|Occurred : 7/21/1976 23:00 (Entered as : 07/21/76 23:00)
Reported: 11/2/1998 08:25
Location: Brevard, NC
|Saw two star-like objects, one bluish, theother orange, remain stationary for at least 5 minutes, then, in sequence and at about a 2 minute interval, zig-zag rapidly for several inches, then accelerate in a straight line and fade away.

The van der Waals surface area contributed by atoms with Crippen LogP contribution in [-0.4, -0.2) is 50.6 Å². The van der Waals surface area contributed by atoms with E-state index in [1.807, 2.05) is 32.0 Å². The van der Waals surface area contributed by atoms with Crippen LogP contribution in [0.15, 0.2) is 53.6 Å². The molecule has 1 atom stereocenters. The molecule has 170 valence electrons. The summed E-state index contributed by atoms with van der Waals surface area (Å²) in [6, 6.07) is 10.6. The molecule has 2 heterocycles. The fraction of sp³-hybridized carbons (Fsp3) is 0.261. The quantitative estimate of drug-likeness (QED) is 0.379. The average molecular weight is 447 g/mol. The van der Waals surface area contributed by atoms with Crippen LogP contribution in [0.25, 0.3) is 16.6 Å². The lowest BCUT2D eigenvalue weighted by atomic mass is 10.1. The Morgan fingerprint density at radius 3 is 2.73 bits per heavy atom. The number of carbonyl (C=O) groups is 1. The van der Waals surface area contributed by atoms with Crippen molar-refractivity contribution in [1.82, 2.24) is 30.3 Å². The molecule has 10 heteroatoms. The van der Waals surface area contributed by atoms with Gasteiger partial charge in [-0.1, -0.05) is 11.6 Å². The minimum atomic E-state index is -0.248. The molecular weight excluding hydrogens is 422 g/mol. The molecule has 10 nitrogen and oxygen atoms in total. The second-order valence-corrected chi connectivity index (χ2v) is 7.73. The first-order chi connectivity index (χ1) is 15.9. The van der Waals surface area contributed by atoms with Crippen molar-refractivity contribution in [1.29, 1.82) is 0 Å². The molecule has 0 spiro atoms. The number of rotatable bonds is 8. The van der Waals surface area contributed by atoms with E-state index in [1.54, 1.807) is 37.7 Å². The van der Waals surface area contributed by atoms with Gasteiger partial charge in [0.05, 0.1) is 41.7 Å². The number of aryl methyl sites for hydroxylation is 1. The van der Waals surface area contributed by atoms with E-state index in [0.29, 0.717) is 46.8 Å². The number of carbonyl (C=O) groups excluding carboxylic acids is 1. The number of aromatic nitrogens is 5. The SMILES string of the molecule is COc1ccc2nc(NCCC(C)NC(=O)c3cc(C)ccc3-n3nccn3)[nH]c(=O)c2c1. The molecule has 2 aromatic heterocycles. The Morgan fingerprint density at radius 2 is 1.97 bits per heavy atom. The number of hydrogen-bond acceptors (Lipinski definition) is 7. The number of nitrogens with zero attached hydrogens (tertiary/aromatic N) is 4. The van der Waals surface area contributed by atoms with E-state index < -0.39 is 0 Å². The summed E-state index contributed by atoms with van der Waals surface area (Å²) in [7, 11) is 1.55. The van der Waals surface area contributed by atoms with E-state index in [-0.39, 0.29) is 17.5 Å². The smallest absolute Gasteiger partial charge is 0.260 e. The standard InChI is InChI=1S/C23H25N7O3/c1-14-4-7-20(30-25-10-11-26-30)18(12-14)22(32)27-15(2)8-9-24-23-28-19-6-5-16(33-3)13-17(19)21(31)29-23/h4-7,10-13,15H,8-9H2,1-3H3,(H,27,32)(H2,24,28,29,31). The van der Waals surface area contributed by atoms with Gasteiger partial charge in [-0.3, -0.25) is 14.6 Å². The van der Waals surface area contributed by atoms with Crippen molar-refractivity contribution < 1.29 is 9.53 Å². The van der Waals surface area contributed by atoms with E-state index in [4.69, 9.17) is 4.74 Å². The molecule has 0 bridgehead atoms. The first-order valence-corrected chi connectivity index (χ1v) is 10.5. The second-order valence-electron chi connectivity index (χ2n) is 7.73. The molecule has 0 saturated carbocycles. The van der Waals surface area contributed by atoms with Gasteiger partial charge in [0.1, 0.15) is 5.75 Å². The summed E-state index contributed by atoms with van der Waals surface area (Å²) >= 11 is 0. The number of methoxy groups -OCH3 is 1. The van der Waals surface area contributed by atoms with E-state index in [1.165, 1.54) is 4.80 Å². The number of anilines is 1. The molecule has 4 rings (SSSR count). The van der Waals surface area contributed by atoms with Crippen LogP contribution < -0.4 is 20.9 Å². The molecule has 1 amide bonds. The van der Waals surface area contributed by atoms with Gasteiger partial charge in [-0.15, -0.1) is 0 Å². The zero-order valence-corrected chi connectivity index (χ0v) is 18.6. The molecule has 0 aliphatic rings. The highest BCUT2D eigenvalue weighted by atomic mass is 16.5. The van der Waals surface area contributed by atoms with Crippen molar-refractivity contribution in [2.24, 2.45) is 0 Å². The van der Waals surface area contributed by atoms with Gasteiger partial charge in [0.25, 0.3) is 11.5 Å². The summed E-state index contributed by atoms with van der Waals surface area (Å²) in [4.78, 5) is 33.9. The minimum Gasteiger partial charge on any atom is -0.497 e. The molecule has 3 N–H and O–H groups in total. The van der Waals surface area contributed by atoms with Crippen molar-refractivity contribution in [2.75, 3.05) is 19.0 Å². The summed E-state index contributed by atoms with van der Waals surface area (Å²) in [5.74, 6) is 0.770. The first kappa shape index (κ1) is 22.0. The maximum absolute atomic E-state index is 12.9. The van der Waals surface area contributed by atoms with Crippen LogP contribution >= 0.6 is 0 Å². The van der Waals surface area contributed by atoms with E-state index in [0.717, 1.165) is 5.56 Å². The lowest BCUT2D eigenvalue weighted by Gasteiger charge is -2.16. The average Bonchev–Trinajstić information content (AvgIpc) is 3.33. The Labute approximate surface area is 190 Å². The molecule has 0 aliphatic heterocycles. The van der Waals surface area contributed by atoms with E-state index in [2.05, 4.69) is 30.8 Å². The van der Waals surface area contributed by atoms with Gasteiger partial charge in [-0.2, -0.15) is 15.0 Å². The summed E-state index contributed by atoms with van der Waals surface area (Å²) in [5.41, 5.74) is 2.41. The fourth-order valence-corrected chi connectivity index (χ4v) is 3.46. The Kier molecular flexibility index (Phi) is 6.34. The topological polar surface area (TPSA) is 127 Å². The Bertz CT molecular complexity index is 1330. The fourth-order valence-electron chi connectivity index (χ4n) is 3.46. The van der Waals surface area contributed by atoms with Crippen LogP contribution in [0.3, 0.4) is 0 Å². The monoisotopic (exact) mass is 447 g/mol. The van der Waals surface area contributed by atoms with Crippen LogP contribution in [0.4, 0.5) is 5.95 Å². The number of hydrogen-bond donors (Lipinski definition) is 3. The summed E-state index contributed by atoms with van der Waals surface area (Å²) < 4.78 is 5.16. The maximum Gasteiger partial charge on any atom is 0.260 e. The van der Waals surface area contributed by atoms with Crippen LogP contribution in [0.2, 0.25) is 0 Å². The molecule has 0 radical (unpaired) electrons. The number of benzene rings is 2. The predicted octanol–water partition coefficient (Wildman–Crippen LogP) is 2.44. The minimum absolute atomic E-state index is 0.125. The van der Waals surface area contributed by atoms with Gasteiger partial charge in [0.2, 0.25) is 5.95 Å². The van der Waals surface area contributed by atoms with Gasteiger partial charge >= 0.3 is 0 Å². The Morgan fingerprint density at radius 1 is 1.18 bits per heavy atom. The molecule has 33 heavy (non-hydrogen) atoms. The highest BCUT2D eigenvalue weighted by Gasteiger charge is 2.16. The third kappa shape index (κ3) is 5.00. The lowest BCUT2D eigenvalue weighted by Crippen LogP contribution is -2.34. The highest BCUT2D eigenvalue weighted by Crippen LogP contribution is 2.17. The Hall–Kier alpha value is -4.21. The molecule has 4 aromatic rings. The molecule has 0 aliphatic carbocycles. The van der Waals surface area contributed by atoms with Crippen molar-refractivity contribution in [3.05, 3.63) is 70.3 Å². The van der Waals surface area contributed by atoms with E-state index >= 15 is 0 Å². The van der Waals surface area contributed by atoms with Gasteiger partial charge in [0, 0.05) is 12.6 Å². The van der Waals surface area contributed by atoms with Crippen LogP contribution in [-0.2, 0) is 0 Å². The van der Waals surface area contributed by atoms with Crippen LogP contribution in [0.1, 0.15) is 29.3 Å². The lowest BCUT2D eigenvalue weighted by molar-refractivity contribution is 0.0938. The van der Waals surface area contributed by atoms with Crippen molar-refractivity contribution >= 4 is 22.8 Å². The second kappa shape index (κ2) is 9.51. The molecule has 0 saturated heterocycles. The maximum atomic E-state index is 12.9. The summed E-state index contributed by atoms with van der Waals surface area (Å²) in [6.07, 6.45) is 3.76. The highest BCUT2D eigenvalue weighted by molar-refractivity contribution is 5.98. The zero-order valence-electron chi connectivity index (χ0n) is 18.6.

My sister and I hiked to the top of a bald mountain, Black Balsam Knob (about 5800'), in Haywood County in North Carolina. It was a cloudless night with no moon at the time. We arrived at the top of the mountain about 9:45pm. We had an unobstructed 360 degree view of the horizon. We ate sandwiches as a late dinner, and gazed at the stars, locating several constellations, the Milky Way, etc. in the clear mountain air. After eating, we lay on our backs and looked at the sky with our 8x35 binoculars. Almost directly overhead, near the constellation Cygnus, we saw two objects that we were uncertain about. Both were slightly larger than stars, one bluish and one orange-tinted. Neither were familiar to us, though we had been amateur astronomers throughout our youth. They were no brighter than Vega, an Magnitude Order 1star. We commented to one another about these two objects of which we were unfamiliar. I looked at the orange-tinted one through the binoculars to see if it might be a planet, but could not identify it as such. As I was watching it, the binoculars stable against my eye sockets and my head resting directly on a rock, I observed the object begin to move in a zig-zag pattern toward the southeast, with abrupt near-ninety-degree turns at each zig or zag. The zig-zags were not large, but were about the distance of the width of my index finger held at arm's length, relative to the stars. After zig-zagging about the distance of the width of my hand held at arm's length, the object accelerated in a straight line for another realtive two inches, then faded from view. The object did not change in intensity of brightness or color during its movement. The duration of movement was about four seconds. This amazed me, and I exclaimed how cool it was and asked my sister if she saw it. She answered with an anxious yes. We discussed what it might have been, and she asked for the binoculars. I gave them to her, and we commented on the strange bluish object. As she was watching the bluish object with the binoculars, and I with my naked eye, it proceeeded to move in the same manner as the orange-tinted object, and faded from view. There were no sounds emanating from either object. We ruled out helicopters due to the no-sound factor, and that we were already at almost 6000 feet. We ruled out airplanes, due to the impossibility of performing the stationary moevement, then the zig-zag. Same for balloons. While they might have been satelites, this does not explain the erratic and substantial zig-zag movement, nor the change from being a stationary object to being a moving one. They were not comets, as these obviously do not have an apparent movement over that small a time-interval. They did not behave like meteors, in that they were clearly visible in a stationary fashion for at least five minutes before they moved. We were left with no aceptable explanation in identifying these. My sister was a rising junior at a state university, and I was a rising freshman at UNC. Neither of us took drugs or alcohol.